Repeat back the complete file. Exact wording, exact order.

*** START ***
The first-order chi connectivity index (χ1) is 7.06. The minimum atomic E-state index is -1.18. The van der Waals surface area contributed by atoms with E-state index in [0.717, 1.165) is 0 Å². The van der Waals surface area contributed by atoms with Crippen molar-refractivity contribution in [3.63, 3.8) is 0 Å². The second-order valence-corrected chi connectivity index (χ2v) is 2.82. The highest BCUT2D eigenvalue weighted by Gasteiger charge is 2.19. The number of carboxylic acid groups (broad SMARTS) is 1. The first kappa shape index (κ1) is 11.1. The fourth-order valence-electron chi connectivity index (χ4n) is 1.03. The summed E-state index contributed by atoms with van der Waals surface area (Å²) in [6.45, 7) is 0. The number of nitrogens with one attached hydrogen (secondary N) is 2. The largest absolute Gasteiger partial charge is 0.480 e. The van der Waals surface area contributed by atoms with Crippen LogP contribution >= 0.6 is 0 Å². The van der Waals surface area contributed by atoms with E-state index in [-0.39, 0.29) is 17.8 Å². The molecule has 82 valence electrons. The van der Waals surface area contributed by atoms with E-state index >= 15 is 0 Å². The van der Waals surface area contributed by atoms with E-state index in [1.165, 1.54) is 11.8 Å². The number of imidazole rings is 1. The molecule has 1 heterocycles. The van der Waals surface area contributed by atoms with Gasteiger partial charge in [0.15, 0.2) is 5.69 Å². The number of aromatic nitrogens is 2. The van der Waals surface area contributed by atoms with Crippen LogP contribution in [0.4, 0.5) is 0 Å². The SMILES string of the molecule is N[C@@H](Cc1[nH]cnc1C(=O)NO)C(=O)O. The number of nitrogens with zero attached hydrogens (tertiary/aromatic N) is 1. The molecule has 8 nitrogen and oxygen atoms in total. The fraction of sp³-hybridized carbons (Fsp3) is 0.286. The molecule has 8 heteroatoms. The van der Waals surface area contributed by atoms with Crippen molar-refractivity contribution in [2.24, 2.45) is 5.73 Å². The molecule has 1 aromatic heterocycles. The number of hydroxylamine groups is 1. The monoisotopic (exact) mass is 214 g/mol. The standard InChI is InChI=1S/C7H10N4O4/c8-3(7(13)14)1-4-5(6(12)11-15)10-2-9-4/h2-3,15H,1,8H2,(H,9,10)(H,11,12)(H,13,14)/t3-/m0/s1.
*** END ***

The first-order chi connectivity index (χ1) is 7.06. The minimum atomic E-state index is -1.18. The van der Waals surface area contributed by atoms with E-state index in [0.717, 1.165) is 0 Å². The van der Waals surface area contributed by atoms with Crippen molar-refractivity contribution in [3.63, 3.8) is 0 Å². The second-order valence-corrected chi connectivity index (χ2v) is 2.82. The highest BCUT2D eigenvalue weighted by Gasteiger charge is 2.19. The number of carboxylic acid groups (broad SMARTS) is 1. The first kappa shape index (κ1) is 11.1. The fourth-order valence-electron chi connectivity index (χ4n) is 1.03. The summed E-state index contributed by atoms with van der Waals surface area (Å²) in [6.45, 7) is 0. The number of nitrogens with one attached hydrogen (secondary N) is 2. The largest absolute Gasteiger partial charge is 0.480 e. The van der Waals surface area contributed by atoms with Crippen LogP contribution >= 0.6 is 0 Å². The van der Waals surface area contributed by atoms with E-state index in [-0.39, 0.29) is 17.8 Å². The molecule has 82 valence electrons. The van der Waals surface area contributed by atoms with E-state index >= 15 is 0 Å². The van der Waals surface area contributed by atoms with E-state index in [1.165, 1.54) is 11.8 Å². The number of imidazole rings is 1. The molecule has 1 heterocycles. The van der Waals surface area contributed by atoms with Gasteiger partial charge in [0.15, 0.2) is 5.69 Å². The number of aromatic nitrogens is 2. The van der Waals surface area contributed by atoms with Crippen LogP contribution in [0.4, 0.5) is 0 Å². The SMILES string of the molecule is N[C@@H](Cc1[nH]cnc1C(=O)NO)C(=O)O. The number of nitrogens with zero attached hydrogens (tertiary/aromatic N) is 1. The molecule has 8 nitrogen and oxygen atoms in total. The fraction of sp³-hybridized carbons (Fsp3) is 0.286. The molecule has 8 heteroatoms. The van der Waals surface area contributed by atoms with Crippen molar-refractivity contribution in [2.24, 2.45) is 5.73 Å². The molecule has 1 aromatic heterocycles. The number of hydroxylamine groups is 1. The monoisotopic (exact) mass is 214 g/mol. The standard InChI is InChI=1S/C7H10N4O4/c8-3(7(13)14)1-4-5(6(12)11-15)10-2-9-4/h2-3,15H,1,8H2,(H,9,10)(H,11,12)(H,13,14)/t3-/m0/s1.